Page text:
Managing Supply Chain Demand Variability with Scheduled Ordering Policies
This paper studies supply chain demand variability in a model with one supplier and Nretailers that face stochastic demand. Retailers implement scheduled ordering policies: Orders occur at fixed intervals and are equal to some multiple of a fixed batch size. A method is presented that exactly evaluates costs. Previous research demonstrates that the supplier's demand variance declines as the retailers' order intervals are balanced, i.e., the same number of retailers order each period. This research shows that the supplier's demand variance will (generally) decline as the retailers' order interval is lengthened or as their batch size is increased. Lower supplier demand variance can certainly lead to lower inventory at the supplier. This paper finds that reducing supplier demand variance with scheduled ordering policies can also lower total supply chain costs.
Volume (Year): 45 (1999)
Issue (Month): 6 (June)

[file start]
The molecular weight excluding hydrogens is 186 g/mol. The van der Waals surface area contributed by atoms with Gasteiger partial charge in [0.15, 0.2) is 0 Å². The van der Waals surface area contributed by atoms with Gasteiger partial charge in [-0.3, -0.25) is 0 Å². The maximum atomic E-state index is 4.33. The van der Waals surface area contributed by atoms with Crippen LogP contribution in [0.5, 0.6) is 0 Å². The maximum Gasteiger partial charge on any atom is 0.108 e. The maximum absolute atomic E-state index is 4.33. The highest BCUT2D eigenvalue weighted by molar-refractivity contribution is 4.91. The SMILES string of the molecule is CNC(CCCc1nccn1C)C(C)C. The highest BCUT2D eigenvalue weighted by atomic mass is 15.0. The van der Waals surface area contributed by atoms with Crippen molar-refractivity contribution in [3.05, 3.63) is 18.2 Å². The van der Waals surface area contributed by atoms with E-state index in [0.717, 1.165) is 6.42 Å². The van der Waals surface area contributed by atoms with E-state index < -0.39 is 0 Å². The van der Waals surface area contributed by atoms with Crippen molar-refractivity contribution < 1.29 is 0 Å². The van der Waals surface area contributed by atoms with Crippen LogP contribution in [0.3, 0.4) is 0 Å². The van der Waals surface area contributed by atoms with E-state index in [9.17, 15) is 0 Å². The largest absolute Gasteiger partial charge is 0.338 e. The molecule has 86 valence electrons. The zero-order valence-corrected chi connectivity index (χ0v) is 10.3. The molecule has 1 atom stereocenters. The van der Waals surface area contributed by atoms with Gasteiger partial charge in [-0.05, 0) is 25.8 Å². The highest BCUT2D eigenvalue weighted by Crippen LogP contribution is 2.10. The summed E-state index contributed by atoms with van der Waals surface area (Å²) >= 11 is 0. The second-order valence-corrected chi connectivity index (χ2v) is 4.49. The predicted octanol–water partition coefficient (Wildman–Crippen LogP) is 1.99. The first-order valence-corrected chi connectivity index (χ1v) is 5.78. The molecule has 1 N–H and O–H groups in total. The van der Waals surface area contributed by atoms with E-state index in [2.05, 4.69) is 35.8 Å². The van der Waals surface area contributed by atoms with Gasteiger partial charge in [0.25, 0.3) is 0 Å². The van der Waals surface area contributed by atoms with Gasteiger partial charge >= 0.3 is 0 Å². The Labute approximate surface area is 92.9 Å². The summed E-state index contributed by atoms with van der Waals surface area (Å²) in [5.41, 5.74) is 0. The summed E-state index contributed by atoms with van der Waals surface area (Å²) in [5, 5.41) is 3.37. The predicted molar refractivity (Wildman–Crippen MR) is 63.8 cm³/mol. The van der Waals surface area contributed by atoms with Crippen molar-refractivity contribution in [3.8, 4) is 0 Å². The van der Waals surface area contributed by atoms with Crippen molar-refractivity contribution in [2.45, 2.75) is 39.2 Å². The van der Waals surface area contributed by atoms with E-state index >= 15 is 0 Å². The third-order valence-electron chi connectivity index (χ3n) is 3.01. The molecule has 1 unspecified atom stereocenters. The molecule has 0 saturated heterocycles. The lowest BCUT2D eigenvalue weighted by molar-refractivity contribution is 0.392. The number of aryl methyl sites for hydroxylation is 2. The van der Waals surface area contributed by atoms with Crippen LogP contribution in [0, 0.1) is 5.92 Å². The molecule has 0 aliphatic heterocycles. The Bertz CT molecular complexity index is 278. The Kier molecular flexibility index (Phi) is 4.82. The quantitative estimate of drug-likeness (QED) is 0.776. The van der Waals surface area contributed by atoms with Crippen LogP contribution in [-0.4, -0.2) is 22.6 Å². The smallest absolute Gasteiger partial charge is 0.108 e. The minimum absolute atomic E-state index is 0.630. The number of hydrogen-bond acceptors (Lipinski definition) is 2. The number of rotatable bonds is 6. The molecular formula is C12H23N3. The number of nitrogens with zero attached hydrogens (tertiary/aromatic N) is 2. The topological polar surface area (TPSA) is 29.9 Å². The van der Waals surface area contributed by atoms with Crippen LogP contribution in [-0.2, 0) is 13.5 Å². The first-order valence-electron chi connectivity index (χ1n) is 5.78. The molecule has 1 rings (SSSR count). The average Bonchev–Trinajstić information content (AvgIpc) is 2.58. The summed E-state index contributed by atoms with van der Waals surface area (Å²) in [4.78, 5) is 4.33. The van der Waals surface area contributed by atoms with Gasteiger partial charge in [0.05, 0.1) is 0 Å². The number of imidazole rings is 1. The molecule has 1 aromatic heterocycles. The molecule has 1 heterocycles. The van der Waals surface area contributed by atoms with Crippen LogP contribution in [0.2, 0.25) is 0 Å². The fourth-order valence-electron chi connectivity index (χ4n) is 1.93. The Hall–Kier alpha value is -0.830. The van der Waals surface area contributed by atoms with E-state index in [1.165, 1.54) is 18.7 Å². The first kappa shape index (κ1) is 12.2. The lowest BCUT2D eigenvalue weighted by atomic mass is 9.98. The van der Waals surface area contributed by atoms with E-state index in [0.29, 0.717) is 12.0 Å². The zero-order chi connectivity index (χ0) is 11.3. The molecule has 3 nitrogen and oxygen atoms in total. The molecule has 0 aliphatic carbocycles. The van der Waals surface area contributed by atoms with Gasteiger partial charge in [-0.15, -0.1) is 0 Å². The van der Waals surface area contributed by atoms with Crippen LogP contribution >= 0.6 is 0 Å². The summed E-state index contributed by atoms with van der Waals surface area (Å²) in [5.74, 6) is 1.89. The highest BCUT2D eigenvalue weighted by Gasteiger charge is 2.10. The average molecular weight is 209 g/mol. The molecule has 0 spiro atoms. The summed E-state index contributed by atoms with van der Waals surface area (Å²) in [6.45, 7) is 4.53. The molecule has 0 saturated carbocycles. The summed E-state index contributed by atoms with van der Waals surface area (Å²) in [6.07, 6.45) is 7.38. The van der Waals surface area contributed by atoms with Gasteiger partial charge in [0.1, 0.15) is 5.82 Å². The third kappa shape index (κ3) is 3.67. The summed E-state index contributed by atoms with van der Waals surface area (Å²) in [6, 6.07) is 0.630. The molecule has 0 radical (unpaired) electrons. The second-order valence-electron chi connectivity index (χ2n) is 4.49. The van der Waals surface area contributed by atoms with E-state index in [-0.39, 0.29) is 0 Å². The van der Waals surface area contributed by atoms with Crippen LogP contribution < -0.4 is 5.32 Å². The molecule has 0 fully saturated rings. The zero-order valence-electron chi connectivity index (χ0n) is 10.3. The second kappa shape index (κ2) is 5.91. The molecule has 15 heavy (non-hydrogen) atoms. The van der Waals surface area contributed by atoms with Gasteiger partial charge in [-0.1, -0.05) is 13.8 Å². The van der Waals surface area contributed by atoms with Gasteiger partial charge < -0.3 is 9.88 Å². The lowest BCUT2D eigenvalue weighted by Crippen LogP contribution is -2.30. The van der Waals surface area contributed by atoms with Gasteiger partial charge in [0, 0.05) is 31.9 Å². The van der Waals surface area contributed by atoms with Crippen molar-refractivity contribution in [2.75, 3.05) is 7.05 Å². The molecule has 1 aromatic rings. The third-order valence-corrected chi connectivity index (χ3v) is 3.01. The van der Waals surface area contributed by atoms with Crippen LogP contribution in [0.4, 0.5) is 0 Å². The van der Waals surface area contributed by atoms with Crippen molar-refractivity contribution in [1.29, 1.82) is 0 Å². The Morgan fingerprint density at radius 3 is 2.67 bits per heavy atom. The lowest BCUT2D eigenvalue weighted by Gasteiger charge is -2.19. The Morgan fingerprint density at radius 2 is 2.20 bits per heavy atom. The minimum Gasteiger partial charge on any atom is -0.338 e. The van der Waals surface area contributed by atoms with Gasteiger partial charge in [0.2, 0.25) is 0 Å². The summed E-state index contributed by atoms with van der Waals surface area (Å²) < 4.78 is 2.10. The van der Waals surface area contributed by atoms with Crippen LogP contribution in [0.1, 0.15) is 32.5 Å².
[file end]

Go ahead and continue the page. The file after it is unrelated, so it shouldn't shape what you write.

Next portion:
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- Edward J. McGavin & Leroy B. Schwarz & James E. Ward, 1993. "Two-Interval Inventory-Allocation Policies in a One-Warehouse N-Identical-Retailer Distribution System," Management Science, INFORMS, vol. 39(9), pages 1092-1107, September.
- Stephen C. Graves, 1996. "A Multiechelon Inventory Model with Fixed Replenishment Intervals," Management Science, INFORMS, vol. 42(1), pages 1-18, January.
- Steven Nahmias & Stephen A. Smith, 1994. "Optimizing Inventory Levels in a Two-Echelon Retailer System with Partial Lost Sales," Management Science, INFORMS, vol. 40(5), pages 582-596, May.
- Hau L. Lee & V. Padmanabhan & Seungjin Whang, 1997. "Information Distortion in a Supply Chain: The Bullwhip Effect," Management Science, INFORMS, vol. 43(4), pages 546-558, April.
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